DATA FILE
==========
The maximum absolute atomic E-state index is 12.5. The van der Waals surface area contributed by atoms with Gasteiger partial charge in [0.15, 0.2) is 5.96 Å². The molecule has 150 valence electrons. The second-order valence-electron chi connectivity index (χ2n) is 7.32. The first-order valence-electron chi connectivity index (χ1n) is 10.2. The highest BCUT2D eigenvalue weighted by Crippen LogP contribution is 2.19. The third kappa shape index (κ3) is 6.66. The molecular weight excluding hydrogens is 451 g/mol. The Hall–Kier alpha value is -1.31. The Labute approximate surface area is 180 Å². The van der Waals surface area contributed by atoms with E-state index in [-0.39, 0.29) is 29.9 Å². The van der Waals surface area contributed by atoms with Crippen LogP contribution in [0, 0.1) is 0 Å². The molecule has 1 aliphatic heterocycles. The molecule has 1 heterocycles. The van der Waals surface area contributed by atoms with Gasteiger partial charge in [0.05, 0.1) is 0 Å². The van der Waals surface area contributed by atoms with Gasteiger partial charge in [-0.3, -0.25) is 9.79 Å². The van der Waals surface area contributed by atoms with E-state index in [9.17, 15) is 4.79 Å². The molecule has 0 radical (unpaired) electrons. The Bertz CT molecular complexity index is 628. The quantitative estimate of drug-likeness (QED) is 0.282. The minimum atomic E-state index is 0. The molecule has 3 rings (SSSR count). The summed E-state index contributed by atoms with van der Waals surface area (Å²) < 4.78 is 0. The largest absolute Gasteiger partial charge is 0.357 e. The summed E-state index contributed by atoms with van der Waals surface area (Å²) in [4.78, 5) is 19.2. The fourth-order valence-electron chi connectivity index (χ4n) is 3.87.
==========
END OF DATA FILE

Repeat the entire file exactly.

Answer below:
The maximum absolute atomic E-state index is 12.5. The van der Waals surface area contributed by atoms with Gasteiger partial charge in [0.15, 0.2) is 5.96 Å². The molecule has 150 valence electrons. The second-order valence-electron chi connectivity index (χ2n) is 7.32. The first-order valence-electron chi connectivity index (χ1n) is 10.2. The highest BCUT2D eigenvalue weighted by Crippen LogP contribution is 2.19. The third kappa shape index (κ3) is 6.66. The molecular weight excluding hydrogens is 451 g/mol. The Hall–Kier alpha value is -1.31. The Labute approximate surface area is 180 Å². The van der Waals surface area contributed by atoms with E-state index in [-0.39, 0.29) is 29.9 Å². The van der Waals surface area contributed by atoms with Crippen LogP contribution in [0, 0.1) is 0 Å². The molecule has 1 aliphatic heterocycles. The molecule has 1 heterocycles. The van der Waals surface area contributed by atoms with Gasteiger partial charge in [0.05, 0.1) is 0 Å². The van der Waals surface area contributed by atoms with Gasteiger partial charge in [-0.3, -0.25) is 9.79 Å². The van der Waals surface area contributed by atoms with E-state index in [9.17, 15) is 4.79 Å². The molecule has 0 radical (unpaired) electrons. The Bertz CT molecular complexity index is 628. The quantitative estimate of drug-likeness (QED) is 0.282. The minimum atomic E-state index is 0. The molecule has 3 rings (SSSR count). The summed E-state index contributed by atoms with van der Waals surface area (Å²) < 4.78 is 0. The largest absolute Gasteiger partial charge is 0.357 e. The summed E-state index contributed by atoms with van der Waals surface area (Å²) in [4.78, 5) is 19.2. The fourth-order valence-electron chi connectivity index (χ4n) is 3.87.